- to eject saliva from the mouth; expectorate.
- to express hatred, contempt, etc., by or as if by ejecting saliva from the mouth.
- to sputter: grease spitting on the fire.
- to fall in scattered drops or flakes, as rain or snow.
- to eject from the mouth: The children were spitting watermelon seeds over the fence.
- to throw out or emit like saliva: The kettle spits boiling water over the stove.
- to set a flame to.
- saliva, especially when ejected.
- the act of spitting.
- Entomology. Also called spittle. the frothy secretion exuded by spittlebugs.
- a light fall of rain or snow.
- spit up, to vomit; throw up: The wounded soldier spat up blood. If you jostle the baby, she'll spit up.
- spit and image, Informal. exact likeness; counterpart: Hunched over his desk, pen in hand, he was the spit and image of his father at work.Also spitting image, spit 'n' image.
Origin of spit1
SynonymsSee more synonyms for spit on Thesaurus.com
- a pointed rod or bar for thrusting through and holding meat that is to be cooked before or over a fire.
- any of various rods, pins, or the like used for particular purposes.
- a narrow point of land projecting into the water.
- a long, narrow shoal extending from the shore.
- to pierce, stab, or transfix, as with a spit; impale on something sharp.
- to thrust a spit into or through.
Origin of spit2
Examples from the Web for spitting
You cannot take your eyes off her for the entire film, as she vamps about, chewing up scenery and spitting out hearts.Oscars 2015: The Daily Beast’s Picks, From Scarlett Johansson to ‘Boyhood’
January 6, 2015
In defiance, I held my ticket above my head, which triggered the spitting and chants of “How Dare You!”Inside the Metropolitan Opera’s Insane Year
Shawn E. Milnes
November 23, 2014
The other child started by spitting on and pinching her daughter.Loud, Proud, and Atheist: ‘Openly Secular’ Encourages Nonbelievers to Come Out of the Closet
September 25, 2014
I know they ended up putting a spit bag on his head because he was getting really violent and spitting and who knows what.The Porn Party Where War Machine Went Ballistic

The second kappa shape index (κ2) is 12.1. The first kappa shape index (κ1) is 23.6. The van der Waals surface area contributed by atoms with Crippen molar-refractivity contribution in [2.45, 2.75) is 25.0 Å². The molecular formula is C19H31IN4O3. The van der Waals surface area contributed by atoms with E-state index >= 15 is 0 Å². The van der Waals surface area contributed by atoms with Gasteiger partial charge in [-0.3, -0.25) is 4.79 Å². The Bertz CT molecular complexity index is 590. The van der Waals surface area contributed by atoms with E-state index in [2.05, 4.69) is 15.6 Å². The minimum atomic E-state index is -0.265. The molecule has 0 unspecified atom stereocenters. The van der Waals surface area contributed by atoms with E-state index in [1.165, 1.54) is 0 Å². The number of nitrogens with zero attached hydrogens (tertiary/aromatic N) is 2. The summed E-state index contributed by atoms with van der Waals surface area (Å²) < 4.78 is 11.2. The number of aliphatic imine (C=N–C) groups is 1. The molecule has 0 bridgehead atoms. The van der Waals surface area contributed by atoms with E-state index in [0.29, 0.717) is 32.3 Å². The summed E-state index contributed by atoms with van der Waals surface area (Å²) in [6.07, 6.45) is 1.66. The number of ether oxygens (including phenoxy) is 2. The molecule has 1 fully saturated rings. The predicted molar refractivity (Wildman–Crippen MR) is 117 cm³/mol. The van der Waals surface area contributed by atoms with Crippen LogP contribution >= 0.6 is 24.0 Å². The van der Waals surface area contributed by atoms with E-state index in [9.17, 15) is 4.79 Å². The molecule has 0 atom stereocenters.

August 20, 2014
“People have told me that I look like him, act like him, that my kids are the spitting image of him,” she said.The First Modern School Shooter Feels Responsible for the Rest
May 30, 2014
Big drops of rain fell about me, spitting the dust like spent balls.The Underdog
F. Hopkinson Smith
These, from their spitting proclivities, might be called Spitfires.
In other words, though excellent for hawking, they are too tough for spitting.
There was a tremendous snarling and spitting and screeching.White Fang
His eyes gleamed like two lamps and he was spitting fire and flame from his maw.The Chinese Fairy Book
- (intr) to expel saliva from the mouth; expectorate
- (intr) informal to show disdain or hatred by spitting
- (of a fire, hot fat, etc) to eject (fragments of coal, sparks, etc) violently and with an explosive sound; splutter
- (intr) to rain very lightly
- (tr often foll by out) to eject or discharge (something) from the mouthhe spat the food out; to spit blood
- (tr often foll by out) to utter (short sharp words or syllables), esp in a violent manner
- spit chips Australian slang to be very angryAlso (NZ): spit tacks
- spit it out! British informal a command given to someone that he should speak forthwith
- a pointed rod on which meat is skewered and roasted before or over an open fire
- Also called: rotisserie, rotating spit a similar device rotated by electricity or clockwork, fitted onto a cooker
- an elongated often hooked strip of sand or shingle projecting from the shore, deposited by longshore drift, and usually above water
- (tr) to impale on or transfix with or as if with a spit
- the depth of earth cut by a spade; a spade's depth
Word Origin and History for spitting
"expel saliva," Old English spittan (Anglian), spætan (West Saxon), from PIE *sp(y)eu-, of imitative origin (see spew). Not the usual Old English word for this; spætlan (see spittle) and spiwan (see spew) are more common. Meaning "to eject saliva (at someone or something) as a gesture of contempt" is in Old English.
"sharp-pointed rod on which meat is roasted," Old English spitu, from Proto-Germanic *spituz (cf. Middle Dutch spit, Swedish spett, Old High German spiz, German Spieß "spit," German spitz "pointed"), from PIE *spei- "sharp point" (see spike (n.1)). This is also the source of the word meaning "sandy point" (1670s). Old French espois, Spanish espeto "spit" are Germanic loan-words. The verb meaning "to put on a spit" is recorded from c.1200.
"saliva," c.1300, from spit (v.). Meaning "the very likeness" is attested from c.1600 (e.g. spitting image, attested from 1901); cf. French craché in same sense. Military phrase spit and polish first recorded 1895.